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Symantec stumps up $150m for PowerQuest

Data recovery play

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Security for virtualized datacentres

Symantec yesterday announced a deal to acquire storage management and disaster recovery firm PowerQuest Corp in an all-cash deal valued at $150 million.

The acquisition, conditioned upon regulatory go-ahead and PowerQuest shareholder approval, is expected to close by the end of 2003.

Symantec intends to combine PowerQuest’s deployment, imaging, provisioning, storage management, and disaster recovery technologies with Symantec’s existing Ghost line to create a new line in corporate data recovery software. The technology, already christened Active State Management, will “manage, protect and recover” data throughout an enterprise, it promises.

Symantec plans to develop versions of the software for servers, workstations, laptops and handheld devices.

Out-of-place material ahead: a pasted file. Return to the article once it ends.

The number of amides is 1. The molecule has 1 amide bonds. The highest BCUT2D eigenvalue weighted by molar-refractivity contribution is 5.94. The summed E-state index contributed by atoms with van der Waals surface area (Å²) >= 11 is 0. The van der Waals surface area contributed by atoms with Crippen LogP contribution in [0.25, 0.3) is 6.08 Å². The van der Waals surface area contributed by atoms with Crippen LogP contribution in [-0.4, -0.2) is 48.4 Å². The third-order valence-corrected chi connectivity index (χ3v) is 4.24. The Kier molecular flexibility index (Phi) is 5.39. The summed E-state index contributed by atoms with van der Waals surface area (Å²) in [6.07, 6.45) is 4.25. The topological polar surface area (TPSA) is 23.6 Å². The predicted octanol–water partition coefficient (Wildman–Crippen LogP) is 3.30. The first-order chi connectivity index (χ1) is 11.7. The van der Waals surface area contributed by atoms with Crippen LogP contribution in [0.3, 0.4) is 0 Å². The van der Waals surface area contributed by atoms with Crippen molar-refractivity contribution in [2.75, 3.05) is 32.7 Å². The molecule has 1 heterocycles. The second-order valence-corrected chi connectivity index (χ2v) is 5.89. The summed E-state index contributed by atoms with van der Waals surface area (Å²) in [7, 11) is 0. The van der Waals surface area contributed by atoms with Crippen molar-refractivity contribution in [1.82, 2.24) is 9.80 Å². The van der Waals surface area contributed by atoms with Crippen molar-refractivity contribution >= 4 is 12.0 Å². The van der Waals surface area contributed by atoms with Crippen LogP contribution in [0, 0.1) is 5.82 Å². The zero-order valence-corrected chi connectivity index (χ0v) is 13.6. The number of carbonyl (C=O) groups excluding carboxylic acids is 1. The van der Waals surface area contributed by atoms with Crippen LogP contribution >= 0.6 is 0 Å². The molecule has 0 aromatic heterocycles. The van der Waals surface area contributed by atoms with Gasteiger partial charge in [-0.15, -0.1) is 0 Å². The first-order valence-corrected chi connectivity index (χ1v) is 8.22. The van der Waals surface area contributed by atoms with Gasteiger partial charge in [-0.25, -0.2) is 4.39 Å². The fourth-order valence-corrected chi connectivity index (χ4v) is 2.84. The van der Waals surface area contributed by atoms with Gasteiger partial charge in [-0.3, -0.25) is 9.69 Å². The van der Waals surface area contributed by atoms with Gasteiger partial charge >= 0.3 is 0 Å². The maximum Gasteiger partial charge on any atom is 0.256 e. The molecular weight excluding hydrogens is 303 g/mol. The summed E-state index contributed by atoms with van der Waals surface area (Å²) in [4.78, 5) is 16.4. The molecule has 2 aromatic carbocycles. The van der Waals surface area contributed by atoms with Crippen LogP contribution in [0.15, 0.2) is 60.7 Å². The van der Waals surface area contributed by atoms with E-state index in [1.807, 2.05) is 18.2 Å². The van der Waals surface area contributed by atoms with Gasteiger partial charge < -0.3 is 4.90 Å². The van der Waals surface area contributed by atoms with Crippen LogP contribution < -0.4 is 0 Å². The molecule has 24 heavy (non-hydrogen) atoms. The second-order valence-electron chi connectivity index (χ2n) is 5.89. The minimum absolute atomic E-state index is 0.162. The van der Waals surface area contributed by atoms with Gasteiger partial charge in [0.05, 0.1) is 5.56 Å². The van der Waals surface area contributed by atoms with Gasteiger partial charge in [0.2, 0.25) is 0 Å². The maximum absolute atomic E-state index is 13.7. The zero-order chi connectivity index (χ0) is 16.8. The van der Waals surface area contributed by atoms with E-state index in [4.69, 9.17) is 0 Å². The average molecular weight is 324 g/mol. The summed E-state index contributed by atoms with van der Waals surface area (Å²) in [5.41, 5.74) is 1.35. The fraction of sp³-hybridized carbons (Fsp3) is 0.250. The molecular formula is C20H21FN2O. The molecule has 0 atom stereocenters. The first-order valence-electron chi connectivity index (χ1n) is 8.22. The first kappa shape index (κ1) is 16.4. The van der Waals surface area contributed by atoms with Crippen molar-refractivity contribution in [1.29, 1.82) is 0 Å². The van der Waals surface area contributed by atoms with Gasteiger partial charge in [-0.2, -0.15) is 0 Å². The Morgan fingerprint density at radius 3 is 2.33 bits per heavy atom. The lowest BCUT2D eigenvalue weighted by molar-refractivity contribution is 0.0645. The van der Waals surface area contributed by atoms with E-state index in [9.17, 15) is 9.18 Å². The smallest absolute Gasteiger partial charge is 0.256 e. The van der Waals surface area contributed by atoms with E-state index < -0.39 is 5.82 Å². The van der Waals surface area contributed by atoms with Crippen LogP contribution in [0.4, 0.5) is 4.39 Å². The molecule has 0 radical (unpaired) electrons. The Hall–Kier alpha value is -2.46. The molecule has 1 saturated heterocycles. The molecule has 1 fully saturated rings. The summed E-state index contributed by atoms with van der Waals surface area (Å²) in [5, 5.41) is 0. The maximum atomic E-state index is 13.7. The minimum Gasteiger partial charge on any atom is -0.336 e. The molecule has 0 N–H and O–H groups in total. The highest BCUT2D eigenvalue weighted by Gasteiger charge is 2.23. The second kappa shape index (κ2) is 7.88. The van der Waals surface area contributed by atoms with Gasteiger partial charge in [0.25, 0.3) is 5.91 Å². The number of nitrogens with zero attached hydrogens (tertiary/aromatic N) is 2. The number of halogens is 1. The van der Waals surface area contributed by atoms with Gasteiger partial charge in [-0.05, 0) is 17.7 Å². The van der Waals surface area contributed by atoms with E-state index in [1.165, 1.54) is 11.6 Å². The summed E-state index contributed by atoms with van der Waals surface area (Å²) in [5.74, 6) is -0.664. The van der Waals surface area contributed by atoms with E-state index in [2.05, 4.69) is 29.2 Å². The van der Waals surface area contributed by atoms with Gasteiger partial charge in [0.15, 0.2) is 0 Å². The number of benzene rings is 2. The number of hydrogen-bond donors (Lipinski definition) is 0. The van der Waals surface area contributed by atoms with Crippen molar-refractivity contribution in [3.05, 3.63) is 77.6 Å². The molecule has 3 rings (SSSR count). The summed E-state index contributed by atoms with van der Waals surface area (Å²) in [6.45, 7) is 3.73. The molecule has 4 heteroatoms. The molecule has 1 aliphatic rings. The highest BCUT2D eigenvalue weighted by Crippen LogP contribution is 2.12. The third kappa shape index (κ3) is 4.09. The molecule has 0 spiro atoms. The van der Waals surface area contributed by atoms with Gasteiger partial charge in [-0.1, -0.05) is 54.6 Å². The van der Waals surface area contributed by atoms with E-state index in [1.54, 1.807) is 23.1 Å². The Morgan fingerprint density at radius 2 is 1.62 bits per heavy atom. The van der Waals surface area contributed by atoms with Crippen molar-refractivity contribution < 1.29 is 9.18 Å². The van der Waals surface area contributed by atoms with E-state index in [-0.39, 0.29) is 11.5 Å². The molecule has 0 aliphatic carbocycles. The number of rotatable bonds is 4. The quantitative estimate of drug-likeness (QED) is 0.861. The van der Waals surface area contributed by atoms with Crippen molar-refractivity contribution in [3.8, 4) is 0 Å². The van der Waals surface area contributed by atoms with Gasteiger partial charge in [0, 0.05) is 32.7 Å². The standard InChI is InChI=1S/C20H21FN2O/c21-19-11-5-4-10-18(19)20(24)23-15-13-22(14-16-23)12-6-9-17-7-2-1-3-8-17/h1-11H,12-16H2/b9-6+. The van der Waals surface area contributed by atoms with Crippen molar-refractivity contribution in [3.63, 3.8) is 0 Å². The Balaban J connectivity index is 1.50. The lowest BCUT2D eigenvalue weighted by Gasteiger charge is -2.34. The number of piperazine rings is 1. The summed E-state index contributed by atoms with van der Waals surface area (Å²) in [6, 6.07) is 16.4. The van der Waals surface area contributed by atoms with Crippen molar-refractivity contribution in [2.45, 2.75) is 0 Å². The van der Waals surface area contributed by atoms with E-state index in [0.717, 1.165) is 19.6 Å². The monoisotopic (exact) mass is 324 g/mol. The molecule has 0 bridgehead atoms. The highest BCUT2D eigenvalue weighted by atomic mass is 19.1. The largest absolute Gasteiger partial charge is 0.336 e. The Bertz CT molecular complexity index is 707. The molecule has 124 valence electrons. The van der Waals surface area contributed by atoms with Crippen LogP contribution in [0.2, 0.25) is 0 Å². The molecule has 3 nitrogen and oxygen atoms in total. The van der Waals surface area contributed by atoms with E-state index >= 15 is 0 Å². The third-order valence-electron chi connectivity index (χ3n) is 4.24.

In other Symantec news, the company announced this week that viral data will now be integrated into its early warning system (an obvious move – so why hasn’t Symantec done it before?). Version 5 of Symantec’s DeepSight Threat Management System, due out at the end of the month, will add virus alert data to existing firewall and intrusion detection information in a service that gives firms a heads up on active attacks, vulnerabilities and countermeasures.

Symantec competes in providing security “weather reports” (‘a front of crackers is moving in from the East today, with a light shower of Windows worms expected by mid afternoon’) with TruSecure, which coincidentally also revamped its risk management product this week. TruSecure's Risk Commander promises to combine security data from various sensors across an enterprise into a centralised view.

Support for the “weather report” approach is far from universal across the security market. Companies developing intrusion protection and anti-DDoS technologies that work without signature-updates characterise existing approaches as reactive and incapable of dealing against day-zero exploits. Rather than buying weather reports, these companies suggest users would do better to buy an umbrella from them. ®

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